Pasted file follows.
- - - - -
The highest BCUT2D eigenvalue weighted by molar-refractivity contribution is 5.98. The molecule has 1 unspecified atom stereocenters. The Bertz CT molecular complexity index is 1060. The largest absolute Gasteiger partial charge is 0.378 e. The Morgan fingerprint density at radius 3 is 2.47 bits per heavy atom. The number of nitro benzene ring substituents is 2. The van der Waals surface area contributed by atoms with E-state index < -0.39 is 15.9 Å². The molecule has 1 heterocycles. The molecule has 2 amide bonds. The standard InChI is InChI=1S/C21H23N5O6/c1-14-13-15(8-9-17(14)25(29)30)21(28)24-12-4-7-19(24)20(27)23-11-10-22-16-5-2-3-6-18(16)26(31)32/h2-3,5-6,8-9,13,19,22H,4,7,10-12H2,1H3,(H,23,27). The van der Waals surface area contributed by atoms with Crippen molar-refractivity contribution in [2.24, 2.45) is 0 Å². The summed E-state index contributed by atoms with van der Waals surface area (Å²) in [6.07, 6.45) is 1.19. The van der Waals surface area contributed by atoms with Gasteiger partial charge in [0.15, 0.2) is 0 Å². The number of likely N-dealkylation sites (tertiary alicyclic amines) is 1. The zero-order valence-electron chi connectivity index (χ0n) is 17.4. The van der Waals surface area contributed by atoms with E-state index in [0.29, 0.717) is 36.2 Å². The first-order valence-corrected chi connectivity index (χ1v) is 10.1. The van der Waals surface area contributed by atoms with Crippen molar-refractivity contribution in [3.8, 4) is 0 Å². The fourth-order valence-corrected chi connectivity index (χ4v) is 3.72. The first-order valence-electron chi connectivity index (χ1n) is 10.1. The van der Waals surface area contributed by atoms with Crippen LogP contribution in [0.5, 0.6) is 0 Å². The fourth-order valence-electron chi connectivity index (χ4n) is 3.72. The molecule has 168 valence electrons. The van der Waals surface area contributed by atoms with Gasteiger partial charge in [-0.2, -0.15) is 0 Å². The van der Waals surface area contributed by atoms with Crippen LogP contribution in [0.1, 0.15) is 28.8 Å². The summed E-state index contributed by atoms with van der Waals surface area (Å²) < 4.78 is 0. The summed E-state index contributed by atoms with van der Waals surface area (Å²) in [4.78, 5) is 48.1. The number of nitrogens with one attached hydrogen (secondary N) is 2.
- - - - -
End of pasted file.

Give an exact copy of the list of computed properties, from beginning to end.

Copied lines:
The highest BCUT2D eigenvalue weighted by molar-refractivity contribution is 5.98. The molecule has 1 unspecified atom stereocenters. The Bertz CT molecular complexity index is 1060. The largest absolute Gasteiger partial charge is 0.378 e. The Morgan fingerprint density at radius 3 is 2.47 bits per heavy atom. The number of nitro benzene ring substituents is 2. The van der Waals surface area contributed by atoms with E-state index < -0.39 is 15.9 Å². The molecule has 1 heterocycles. The molecule has 2 amide bonds. The standard InChI is InChI=1S/C21H23N5O6/c1-14-13-15(8-9-17(14)25(29)30)21(28)24-12-4-7-19(24)20(27)23-11-10-22-16-5-2-3-6-18(16)26(31)32/h2-3,5-6,8-9,13,19,22H,4,7,10-12H2,1H3,(H,23,27). The van der Waals surface area contributed by atoms with Crippen molar-refractivity contribution in [2.24, 2.45) is 0 Å². The summed E-state index contributed by atoms with van der Waals surface area (Å²) in [6.07, 6.45) is 1.19. The van der Waals surface area contributed by atoms with Gasteiger partial charge in [0.15, 0.2) is 0 Å². The number of likely N-dealkylation sites (tertiary alicyclic amines) is 1. The zero-order valence-electron chi connectivity index (χ0n) is 17.4. The van der Waals surface area contributed by atoms with E-state index in [0.29, 0.717) is 36.2 Å². The first-order valence-corrected chi connectivity index (χ1v) is 10.1. The van der Waals surface area contributed by atoms with Crippen molar-refractivity contribution in [3.8, 4) is 0 Å². The fourth-order valence-corrected chi connectivity index (χ4v) is 3.72. The first-order valence-electron chi connectivity index (χ1n) is 10.1. The van der Waals surface area contributed by atoms with Crippen LogP contribution in [0.5, 0.6) is 0 Å². The fourth-order valence-electron chi connectivity index (χ4n) is 3.72. The molecule has 168 valence electrons. The van der Waals surface area contributed by atoms with Gasteiger partial charge in [-0.2, -0.15) is 0 Å². The van der Waals surface area contributed by atoms with Crippen LogP contribution in [0.1, 0.15) is 28.8 Å². The summed E-state index contributed by atoms with van der Waals surface area (Å²) < 4.78 is 0. The summed E-state index contributed by atoms with van der Waals surface area (Å²) in [4.78, 5) is 48.1. The number of nitrogens with one attached hydrogen (secondary N) is 2.